Clint Eastwood's Most Famous Unforgiven Line Needed A Small-But-Crucial Rewrite

Clint Eastwood's 1992 Western "Unforgiven" is a landmark film not just in the filmography of Clint Eastwood but in the Western genre as a whole. Just when it felt like the genre didn't have anything new to offer, "Unforgiven" felt like a breath of fresh air, executed as a dark subversion of the classic Western — reexamining the tropes and archetypes of many classic films of the genre. "Unforgiven" deconstructs the Western myth while also telling an engaging and intense story. However, as provocative and slow-burn that "Unforgiven" is, there are still moments in the film that feel like a celebration of the very genre it's looking to demystify.

Case in point, one of the more famous lines from "Unforgiven" feels ripped straight out of a Western from Eastwood's earlier days. However, the line wasn't always reminiscent of the older Westerns. Had it not been for a small but critical rewrite, the now-famous line would have felt entirely different in the context of the situation. The behind-the-scenes story of this rewrite speaks to the film's themes and is a testament to what the result of a healthy collaboration between creators looks like. 

'Deserve's got nothing to do with it'

In an interview with Yahoo! Entertainment in honor of the film's 30th anniversary, "Unforgiven" screenwriter David Peoples talked about a line from his original script that Eastwood changed from the film. After the climactic shootout at the end of the movie, Little Bill contemplates his death at the hands of Will Munny in a powerhouse performance from Gene Hackman. The character is bitter to the end, believing that he didn't deserve to go out the way he did, bleeding out on the floor of a saloon. Munny's response? "Deserve's got nothing to do with it."

According to Peoples, he initially thought his original line in the script, "Deserve don't mean s***," better suited the film. However, upon actually seeing how people resonated with the line, he understood Eastwood's capability as a storyteller, and his initial adverse reaction as a writer comes with the territory of collaborating with another filmmaker:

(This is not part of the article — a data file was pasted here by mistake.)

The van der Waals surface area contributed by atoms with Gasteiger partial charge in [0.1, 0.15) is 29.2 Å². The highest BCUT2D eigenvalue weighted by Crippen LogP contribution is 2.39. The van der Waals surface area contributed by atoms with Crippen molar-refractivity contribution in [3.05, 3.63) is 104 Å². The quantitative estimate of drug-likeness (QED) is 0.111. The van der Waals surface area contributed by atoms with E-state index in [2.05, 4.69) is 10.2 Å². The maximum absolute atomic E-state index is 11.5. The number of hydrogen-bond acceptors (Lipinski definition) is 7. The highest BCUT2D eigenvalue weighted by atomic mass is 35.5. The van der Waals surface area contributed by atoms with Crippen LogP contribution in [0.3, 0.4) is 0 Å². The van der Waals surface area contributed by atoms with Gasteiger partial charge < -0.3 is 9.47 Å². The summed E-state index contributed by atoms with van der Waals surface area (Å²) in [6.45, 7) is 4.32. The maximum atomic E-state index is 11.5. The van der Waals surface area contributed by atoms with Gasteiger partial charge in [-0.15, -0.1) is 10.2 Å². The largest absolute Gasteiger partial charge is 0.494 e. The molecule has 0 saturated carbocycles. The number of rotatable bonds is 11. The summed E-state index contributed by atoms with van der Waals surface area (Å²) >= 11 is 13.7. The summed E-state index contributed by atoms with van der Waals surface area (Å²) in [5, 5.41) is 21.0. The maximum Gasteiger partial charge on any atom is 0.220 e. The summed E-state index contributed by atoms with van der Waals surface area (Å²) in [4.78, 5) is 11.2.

"He changed it because he said it sounded too modern, and I respect that. I originally thought 'Deserve's got nothing to do with it' sounded a little awkward, whereas 'Don't mean s***' had a better rhythm. So I felt a little bad about it for a while until I heard people quoting it! When that happened, I realized, 'Clint knew what he was doing.' [Laughs] That's normal for writers: we can react very negatively to any line that changes, sometimes because it's changed for the worse and other times because it's just different than what we heard in our heads."

The beauty in collaboration

Eastwood's criticism of the original line being too modern feels contradictory to the themes of "Unforgiven." As much as the film is a subversion and criticism of the more mythical aspects of earlier Westerns, Eastwood seems to have parts of the genre he wasn't ready to part ways with. In a way, the director seems to have gotten the best of both worlds in changing the line. While "Deserve don't mean s***" would've further solidified the film's tone and nihilistic message, Eastwood opted for a closing line that both spoke to the overarching message while being reminiscent of the old Western myths and heroes of the past.

Eastwood didn't rewrite things just for the sake of it, either. In the same interview, Peoples expressed his respect for the director, recognizing when a scene is better left as it is, even after a rewrite:

"I learned almost everything about the movie when I saw the movie. He once asked me to do two pages of rewrites, but when he invited me over to see a film cut, I said, 'The rewrite isn't in there.' And he said, 'Nah, it was better before.' That's one of the things that makes me admire him tremendously: in Hollywood, people tend to write things until they get really bad, and then they either make them or put them in a drawer. But he doesn't rewrite things to death. My rewrite wasn't an improvement, so he threw it away, and that's pretty unusual, which gets my respect."

Collaboration on an artistic endeavor can be difficult. A delicate balance of confidence and humility is needed when trying to make a movie as bold and compelling as "Unforgiven." Luckily, David Peoples had an experienced and no-nonsense director like Eastwood that helped to make "Unforgiven" something truly exceptional.